Best Pricing Strategies for Online Retail

Posted by Moira McCormick on June 29, 2017
Moira McCormick

Best Pricing Strategies for Online Retail

Online retail has grown significantly whilst traditional shopping on our high streets has seen a marked decline - once proud small retailers have now been deposed by coffee shops and charity stores.

So, on the face of it, all is looking promising for you online retailers - at the very least you don't have to maintain costly shops in town centres nor pay ridiculous business rates for the pleasure of a high street presence.

However, despite the obvious advantages of providing an online shopping experience you probably often feel under pressure to get your pricing strategy right.  It can be both exciting and scary deciding at what price to sell your product or service but how do you wish to be perceived?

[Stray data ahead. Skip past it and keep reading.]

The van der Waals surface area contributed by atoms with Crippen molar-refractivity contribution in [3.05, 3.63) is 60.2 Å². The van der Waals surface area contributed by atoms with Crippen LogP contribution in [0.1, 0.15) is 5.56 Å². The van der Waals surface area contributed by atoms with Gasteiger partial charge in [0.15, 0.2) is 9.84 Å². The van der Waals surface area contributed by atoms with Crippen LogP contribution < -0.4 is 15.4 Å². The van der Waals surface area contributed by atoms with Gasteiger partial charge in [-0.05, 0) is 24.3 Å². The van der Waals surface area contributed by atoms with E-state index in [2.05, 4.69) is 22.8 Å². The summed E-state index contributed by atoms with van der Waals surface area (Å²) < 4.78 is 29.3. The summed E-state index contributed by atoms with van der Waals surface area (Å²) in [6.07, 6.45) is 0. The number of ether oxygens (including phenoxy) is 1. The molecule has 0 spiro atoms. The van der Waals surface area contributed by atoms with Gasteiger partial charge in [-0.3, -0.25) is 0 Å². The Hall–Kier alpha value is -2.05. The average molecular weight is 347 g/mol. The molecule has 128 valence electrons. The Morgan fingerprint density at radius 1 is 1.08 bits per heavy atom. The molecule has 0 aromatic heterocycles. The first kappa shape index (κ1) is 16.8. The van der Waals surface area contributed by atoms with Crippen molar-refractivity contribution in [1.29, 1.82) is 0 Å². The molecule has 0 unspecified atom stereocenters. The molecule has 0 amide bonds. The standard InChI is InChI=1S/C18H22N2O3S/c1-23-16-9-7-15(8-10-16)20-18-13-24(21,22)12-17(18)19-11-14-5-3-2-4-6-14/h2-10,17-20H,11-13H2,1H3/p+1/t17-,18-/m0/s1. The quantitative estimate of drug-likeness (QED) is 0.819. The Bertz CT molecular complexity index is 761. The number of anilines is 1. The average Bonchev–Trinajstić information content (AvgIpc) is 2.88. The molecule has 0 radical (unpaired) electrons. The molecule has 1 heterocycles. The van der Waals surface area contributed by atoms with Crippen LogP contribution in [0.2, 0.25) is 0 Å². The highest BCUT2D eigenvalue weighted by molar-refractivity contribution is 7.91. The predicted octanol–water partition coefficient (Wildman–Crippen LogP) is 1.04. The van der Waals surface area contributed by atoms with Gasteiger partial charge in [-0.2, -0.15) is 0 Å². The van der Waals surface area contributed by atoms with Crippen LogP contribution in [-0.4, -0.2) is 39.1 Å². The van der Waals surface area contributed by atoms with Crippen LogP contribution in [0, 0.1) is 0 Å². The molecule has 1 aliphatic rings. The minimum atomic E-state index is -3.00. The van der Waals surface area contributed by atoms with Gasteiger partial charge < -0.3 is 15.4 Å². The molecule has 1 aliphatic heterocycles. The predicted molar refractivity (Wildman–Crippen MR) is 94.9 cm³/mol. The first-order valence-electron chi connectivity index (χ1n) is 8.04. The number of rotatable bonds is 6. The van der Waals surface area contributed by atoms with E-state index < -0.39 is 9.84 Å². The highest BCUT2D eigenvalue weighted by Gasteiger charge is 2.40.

Is it as the retailer who sells below the competition to get loads of sales or the one who sells at a higher price but gains added respect because of the value and service you offer?


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Ultimately it's up to you whether you want higher prices for your products and a lower volume sold or lower priced products and higher volumes sold, and which direction will enable you to achieve profitability. Read on to better understand the available pricing strategies for online retail.


Pricing strategies for online retail

The lowest price doesn't always win

Know your margins.  The reality of online retail pricing is that the lowest price doesn’t always get the sale. In fact, pricing battles usually end with you pricing your products too low. Even with plenty of customers, you still may not enjoy a profit.

If you are lowering your prices to a point where you are losing money, you should consider finding a better source, or adjust your product offerings to include more profitable items.

Getting your online store into a pricing battle could hurt you in the long term as well. When you consistently price too low, your customers will always expect the lower price, even when it is unsustainable to your business. Over time you could lose even your most loyal customers. 

Can you really afford to let this happen?


Realise your USP (Unique Selling Point)